Smile Politely

Take yr boobs out!

Welcome to a misleadingly titled piece on elective radical mastectomy.

(To those of you hoping for boob pictures, I recommend National Geographic.)

Toward the end of my research on the amazing Amy Cohen, I realized I’d missed the biggest heroic story in her big heroic story.

Amy got bad results from medical tests on her “breast cancer gene.” Following her sister’s successful treatment for the disease, and remembering her mother’s successful treatment in the 1970s, Amy decided she wanted to have her successful breast cancer treatment even before a breast cancer diagnosis.

She had her breasts removed, and replaced by two round lumps of encapsulated saline solution.

Amy Cohen’s best quality is fearlessness. You get it from the stories: She’s done fear, and she’s over it. The grand manifestation of fearlessness, as usual, is an earnest telling of the human experience. She’s unconcerned about offending her audience. It’s at this point that real, human truth communicates.

And while this audience is expanding for publishing purposes, it’s contracting for breast cancer awareness purposes. Amy now spends a lot of time helping other women facing the same predicament. She counsels them one-on-one, telling what to expect emotionally and physically.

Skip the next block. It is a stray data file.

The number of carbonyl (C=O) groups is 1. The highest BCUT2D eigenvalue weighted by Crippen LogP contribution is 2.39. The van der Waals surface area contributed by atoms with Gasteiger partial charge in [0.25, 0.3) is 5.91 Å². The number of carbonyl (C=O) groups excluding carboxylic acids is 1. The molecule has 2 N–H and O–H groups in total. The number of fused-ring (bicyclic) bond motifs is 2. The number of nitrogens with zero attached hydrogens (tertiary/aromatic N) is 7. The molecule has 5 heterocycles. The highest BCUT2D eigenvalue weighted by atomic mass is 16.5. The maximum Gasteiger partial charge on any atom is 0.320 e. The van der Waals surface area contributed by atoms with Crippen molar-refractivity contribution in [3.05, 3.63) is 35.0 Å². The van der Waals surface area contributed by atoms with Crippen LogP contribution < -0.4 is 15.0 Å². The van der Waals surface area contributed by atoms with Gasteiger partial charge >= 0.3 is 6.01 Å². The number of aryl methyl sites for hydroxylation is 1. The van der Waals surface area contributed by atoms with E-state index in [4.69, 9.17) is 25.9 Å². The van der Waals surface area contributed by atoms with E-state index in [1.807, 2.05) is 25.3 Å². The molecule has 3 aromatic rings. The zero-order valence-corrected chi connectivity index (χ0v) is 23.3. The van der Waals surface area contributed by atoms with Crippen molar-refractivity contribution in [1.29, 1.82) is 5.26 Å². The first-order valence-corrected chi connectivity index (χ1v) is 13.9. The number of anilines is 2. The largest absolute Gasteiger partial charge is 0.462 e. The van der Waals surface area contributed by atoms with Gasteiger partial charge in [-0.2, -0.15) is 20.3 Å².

Her sense of life’s folly shines through these dark moments. She knows that most of the women she counsels will want to feel her up, but many won’t feel comfortable asking. So she’s begun to volunteer a copped feel to all her mentees.

She tells her mastectomy story to a live audience, here. There’s a good punch line: After living in A-cup anonymity for 40 years, Amy now boasts a big, perky pair of twins.

I asked Amy some irreverent questions about boobs. She gave some irreverent answers. (Reverence has no place in life and death dialog. cf. stem cell research bans.)

Smile Politely: Somehow, in researching the Amy story, I missed all references to boobs.

How did I miss all references to boobs? Are there any places you’ve told this story? If I put “Amy Cohen + boobs” in a web search, I might confuse the search engine as to my motives.

Amy Cohen: I actually had the operation after my book was finished. But PLEASE put Amy Cohen + boobs into your search. I love that anyone would.

RM: Okay, I’ll add that to the interview as an interactive thing. Do you want to tell more about Them? Apart from your many trips to 2nd base? Is the scarring similar to regular boob jobs?

AC: I haven’t seen that many regular boob jobs (I know, a big character deficit on my part), but it really depends on the hospital and the surgeon, so it’s hard to say.

RM: Apart from the mailman remembering your name, have you noticed better treatment in restaurants and boutique retail shops? More smiles from passersby?

AC: While my Korean deli guy did say “you have nice figure!” I don’t hear it nearly enough.

RM: Are there organizations/societies women can investigate online (if they’re afraid to talk to a doctor)?

AC: BEBRIGHTPINK.ORG is the best resource for any women in the same boat. Thanks for spreading the word!

Related Articles